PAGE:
Ex-U.N. Envoy Predicts Lasting Insurgency




 
--
Boots
 
December 22nd, 2005  
Team Infidel
 
 

Topic: Ex-U.N. Envoy Predicts Lasting Insurgency


By DAVID STRINGER - Associated Press Writer
LONDON - (AP) The insurgency in Iraq will last at least five
years, Britain's former envoy to Baghdad said Wednesday, predicting that the
U.S.-led coalition would still have at least 100,000 troops in the country
in 2007.
A combination of foreign terrorists, Sunni extremists and Saddam
Hussein loyalists could continue fighting for several years, said Sir Jeremy
Greenstock, who was Britain's U.N. ambassador before the war and stepped
down as London's senior representative in Baghdad last year.
"I think (the insurgency) has got at least five years of life,
because there are men and there are materials," Greenstock said in an
interview with Sky News channel's World News Tonight show.
It was not clear if he meant the insurgency could last five more
years or was counting from the start of the war in 2003.
"There's motivation there from the Sunni insurgents, the leftover
Baathists, the Saddamists and ... the al-Qaida franchise, there's men and
materials there for several years of insurgency," he added.
Greenstock said he believed the U.S.-led coalition "would still be
in six figures at the beginning of 2007."
"The numbers will keep on going down and it may be some years,
really some years before the last coalition soldiers leave Iraq," he added.
However, he said the possibility remained that any future
"demagogic" Iraqi government could ask foreign troops to leave the country.
"That could happen at any time, we haven't seen the nature of the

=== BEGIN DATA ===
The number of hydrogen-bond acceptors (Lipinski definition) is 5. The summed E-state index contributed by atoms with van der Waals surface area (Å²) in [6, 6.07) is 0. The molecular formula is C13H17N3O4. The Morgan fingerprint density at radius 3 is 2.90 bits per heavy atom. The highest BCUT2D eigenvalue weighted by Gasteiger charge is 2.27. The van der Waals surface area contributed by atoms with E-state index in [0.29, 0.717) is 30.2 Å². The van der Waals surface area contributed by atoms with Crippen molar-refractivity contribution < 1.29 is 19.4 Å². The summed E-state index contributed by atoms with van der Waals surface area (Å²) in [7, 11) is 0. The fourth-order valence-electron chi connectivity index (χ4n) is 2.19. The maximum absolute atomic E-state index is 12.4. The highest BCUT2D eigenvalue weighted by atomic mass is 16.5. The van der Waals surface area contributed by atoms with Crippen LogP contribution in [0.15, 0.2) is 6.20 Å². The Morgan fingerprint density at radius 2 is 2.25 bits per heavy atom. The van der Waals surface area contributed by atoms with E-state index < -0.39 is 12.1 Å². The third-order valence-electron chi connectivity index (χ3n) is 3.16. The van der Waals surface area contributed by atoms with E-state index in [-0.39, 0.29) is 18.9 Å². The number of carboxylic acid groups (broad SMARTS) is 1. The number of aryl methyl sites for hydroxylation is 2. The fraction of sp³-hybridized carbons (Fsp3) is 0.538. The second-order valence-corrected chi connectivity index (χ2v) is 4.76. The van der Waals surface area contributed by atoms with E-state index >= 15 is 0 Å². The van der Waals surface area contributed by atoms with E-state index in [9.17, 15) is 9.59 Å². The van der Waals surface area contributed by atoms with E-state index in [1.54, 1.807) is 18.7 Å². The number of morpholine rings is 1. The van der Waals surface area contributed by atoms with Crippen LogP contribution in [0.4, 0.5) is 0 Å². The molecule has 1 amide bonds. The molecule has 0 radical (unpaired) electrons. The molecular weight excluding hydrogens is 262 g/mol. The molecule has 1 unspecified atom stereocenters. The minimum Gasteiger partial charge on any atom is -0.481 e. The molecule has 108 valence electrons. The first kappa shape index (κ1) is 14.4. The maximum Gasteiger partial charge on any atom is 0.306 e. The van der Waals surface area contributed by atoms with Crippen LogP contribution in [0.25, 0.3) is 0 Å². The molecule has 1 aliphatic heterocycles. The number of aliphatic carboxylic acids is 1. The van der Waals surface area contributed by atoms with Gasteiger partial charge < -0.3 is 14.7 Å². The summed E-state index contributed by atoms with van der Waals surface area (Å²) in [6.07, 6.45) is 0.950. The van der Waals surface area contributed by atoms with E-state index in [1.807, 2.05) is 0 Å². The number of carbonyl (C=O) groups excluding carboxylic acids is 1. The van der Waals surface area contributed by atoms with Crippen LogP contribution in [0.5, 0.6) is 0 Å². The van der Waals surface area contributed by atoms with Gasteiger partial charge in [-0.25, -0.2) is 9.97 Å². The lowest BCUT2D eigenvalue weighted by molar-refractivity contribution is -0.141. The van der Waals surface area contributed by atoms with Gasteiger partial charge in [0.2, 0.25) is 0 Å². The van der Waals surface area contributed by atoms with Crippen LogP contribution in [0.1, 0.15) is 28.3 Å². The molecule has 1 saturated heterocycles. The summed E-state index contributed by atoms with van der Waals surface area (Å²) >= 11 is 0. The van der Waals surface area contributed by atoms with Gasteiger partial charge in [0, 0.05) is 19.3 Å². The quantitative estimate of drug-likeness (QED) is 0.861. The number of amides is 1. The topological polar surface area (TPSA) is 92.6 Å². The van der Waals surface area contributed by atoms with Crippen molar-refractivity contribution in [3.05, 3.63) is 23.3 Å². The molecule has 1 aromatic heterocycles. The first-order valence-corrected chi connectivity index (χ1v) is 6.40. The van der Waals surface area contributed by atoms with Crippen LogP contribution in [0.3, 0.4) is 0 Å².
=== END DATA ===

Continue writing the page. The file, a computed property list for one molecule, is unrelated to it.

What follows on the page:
new government being formed yet," he said.
"But they would be unwise just to shoo the coalition out, because
they cannot handle the army and the police areas on their own _ it would
give too much advantage to the people perpetrating violence," Greenstock
added.
Nearly 160,000 U.S. troops are currently in Iraq, supported by just
under 24,000 mostly non-combat personnel from 27 countries. Britain has the
second-largest contingent with 8,000 troops in Iraq and 2,000 elsewhere in
the Persian Gulf region.
Greenstock is a widely respected career diplomat who has remained
loyal to Prime Minister Tony Blair's government since stepping down but has
been critical of the war's aftermath.
He has not questioned the decision to take military action to topple
Saddam but has complained that the U.S.-led coalition failed to plan
adequately for after the war.
The former envoy has written a book about his experiences as U.N.
ambassador and envoy to Baghdad, titled "The Cost of War." However, its
publication is being held up while Britain's Foreign Office reviews it.